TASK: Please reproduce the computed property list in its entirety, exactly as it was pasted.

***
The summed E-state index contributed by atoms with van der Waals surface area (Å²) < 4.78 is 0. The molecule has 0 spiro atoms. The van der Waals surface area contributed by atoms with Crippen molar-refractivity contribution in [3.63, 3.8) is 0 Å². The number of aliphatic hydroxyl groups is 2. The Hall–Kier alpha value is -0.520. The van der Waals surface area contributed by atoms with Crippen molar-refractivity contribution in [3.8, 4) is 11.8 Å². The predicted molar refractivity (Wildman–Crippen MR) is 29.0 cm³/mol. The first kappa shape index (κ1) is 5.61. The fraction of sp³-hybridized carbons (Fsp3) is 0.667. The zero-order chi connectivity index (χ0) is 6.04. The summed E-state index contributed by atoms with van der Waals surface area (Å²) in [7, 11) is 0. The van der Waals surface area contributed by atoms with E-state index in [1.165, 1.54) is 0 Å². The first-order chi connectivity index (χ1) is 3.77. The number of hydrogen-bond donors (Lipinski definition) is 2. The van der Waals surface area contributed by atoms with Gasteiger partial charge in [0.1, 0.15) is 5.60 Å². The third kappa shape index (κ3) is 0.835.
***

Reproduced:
The summed E-state index contributed by atoms with van der Waals surface area (Å²) < 4.78 is 0. The molecule has 0 spiro atoms. The van der Waals surface area contributed by atoms with Crippen molar-refractivity contribution in [3.63, 3.8) is 0 Å². The number of aliphatic hydroxyl groups is 2. The Hall–Kier alpha value is -0.520. The van der Waals surface area contributed by atoms with Crippen molar-refractivity contribution in [3.8, 4) is 11.8 Å². The predicted molar refractivity (Wildman–Crippen MR) is 29.0 cm³/mol. The first kappa shape index (κ1) is 5.61. The fraction of sp³-hybridized carbons (Fsp3) is 0.667. The zero-order chi connectivity index (χ0) is 6.04. The summed E-state index contributed by atoms with van der Waals surface area (Å²) in [7, 11) is 0. The van der Waals surface area contributed by atoms with E-state index in [1.165, 1.54) is 0 Å². The first-order chi connectivity index (χ1) is 3.77. The number of hydrogen-bond donors (Lipinski definition) is 2. The van der Waals surface area contributed by atoms with Gasteiger partial charge in [0.1, 0.15) is 5.60 Å². The third kappa shape index (κ3) is 0.835.